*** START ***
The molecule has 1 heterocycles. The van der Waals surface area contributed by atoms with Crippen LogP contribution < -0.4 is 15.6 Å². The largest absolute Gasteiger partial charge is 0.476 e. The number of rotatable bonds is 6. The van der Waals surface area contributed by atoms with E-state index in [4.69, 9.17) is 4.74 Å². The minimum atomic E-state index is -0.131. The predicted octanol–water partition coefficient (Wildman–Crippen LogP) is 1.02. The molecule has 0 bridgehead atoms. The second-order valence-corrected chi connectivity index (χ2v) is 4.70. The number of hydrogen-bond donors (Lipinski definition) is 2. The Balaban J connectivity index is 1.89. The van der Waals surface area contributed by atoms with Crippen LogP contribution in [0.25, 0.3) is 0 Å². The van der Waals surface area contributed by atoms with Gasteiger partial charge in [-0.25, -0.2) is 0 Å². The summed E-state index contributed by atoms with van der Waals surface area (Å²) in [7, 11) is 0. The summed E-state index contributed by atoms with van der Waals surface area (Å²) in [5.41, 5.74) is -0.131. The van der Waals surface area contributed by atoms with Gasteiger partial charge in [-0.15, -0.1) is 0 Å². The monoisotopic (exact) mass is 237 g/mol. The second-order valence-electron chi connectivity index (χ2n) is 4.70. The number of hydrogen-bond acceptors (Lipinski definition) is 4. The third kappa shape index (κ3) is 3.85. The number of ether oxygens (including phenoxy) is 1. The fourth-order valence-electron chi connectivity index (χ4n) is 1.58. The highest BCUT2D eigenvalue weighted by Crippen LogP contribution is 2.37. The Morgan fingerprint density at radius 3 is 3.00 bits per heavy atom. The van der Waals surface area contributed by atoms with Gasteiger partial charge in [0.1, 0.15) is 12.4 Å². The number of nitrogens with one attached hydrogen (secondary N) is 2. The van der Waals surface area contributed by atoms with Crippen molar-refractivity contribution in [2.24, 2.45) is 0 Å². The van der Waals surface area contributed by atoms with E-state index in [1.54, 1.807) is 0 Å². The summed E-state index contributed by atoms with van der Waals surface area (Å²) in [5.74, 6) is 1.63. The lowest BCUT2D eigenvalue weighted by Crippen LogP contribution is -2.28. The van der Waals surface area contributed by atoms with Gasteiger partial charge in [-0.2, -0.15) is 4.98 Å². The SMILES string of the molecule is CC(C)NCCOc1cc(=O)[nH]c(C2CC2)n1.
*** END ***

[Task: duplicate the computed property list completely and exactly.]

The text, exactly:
The molecule has 1 heterocycles. The van der Waals surface area contributed by atoms with Crippen LogP contribution < -0.4 is 15.6 Å². The largest absolute Gasteiger partial charge is 0.476 e. The number of rotatable bonds is 6. The van der Waals surface area contributed by atoms with E-state index in [4.69, 9.17) is 4.74 Å². The minimum atomic E-state index is -0.131. The predicted octanol–water partition coefficient (Wildman–Crippen LogP) is 1.02. The molecule has 0 bridgehead atoms. The second-order valence-corrected chi connectivity index (χ2v) is 4.70. The number of hydrogen-bond donors (Lipinski definition) is 2. The Balaban J connectivity index is 1.89. The van der Waals surface area contributed by atoms with Crippen LogP contribution in [0.25, 0.3) is 0 Å². The van der Waals surface area contributed by atoms with Gasteiger partial charge in [-0.25, -0.2) is 0 Å². The summed E-state index contributed by atoms with van der Waals surface area (Å²) in [7, 11) is 0. The summed E-state index contributed by atoms with van der Waals surface area (Å²) in [5.41, 5.74) is -0.131. The van der Waals surface area contributed by atoms with Gasteiger partial charge in [-0.15, -0.1) is 0 Å². The monoisotopic (exact) mass is 237 g/mol. The second-order valence-electron chi connectivity index (χ2n) is 4.70. The number of hydrogen-bond acceptors (Lipinski definition) is 4. The third kappa shape index (κ3) is 3.85. The number of ether oxygens (including phenoxy) is 1. The fourth-order valence-electron chi connectivity index (χ4n) is 1.58. The highest BCUT2D eigenvalue weighted by Crippen LogP contribution is 2.37. The Morgan fingerprint density at radius 3 is 3.00 bits per heavy atom. The van der Waals surface area contributed by atoms with Gasteiger partial charge in [0.1, 0.15) is 12.4 Å². The number of nitrogens with one attached hydrogen (secondary N) is 2. The van der Waals surface area contributed by atoms with Crippen molar-refractivity contribution in [2.24, 2.45) is 0 Å². The van der Waals surface area contributed by atoms with E-state index in [1.54, 1.807) is 0 Å². The summed E-state index contributed by atoms with van der Waals surface area (Å²) in [5.74, 6) is 1.63. The lowest BCUT2D eigenvalue weighted by Crippen LogP contribution is -2.28. The van der Waals surface area contributed by atoms with Gasteiger partial charge in [-0.2, -0.15) is 4.98 Å². The SMILES string of the molecule is CC(C)NCCOc1cc(=O)[nH]c(C2CC2)n1.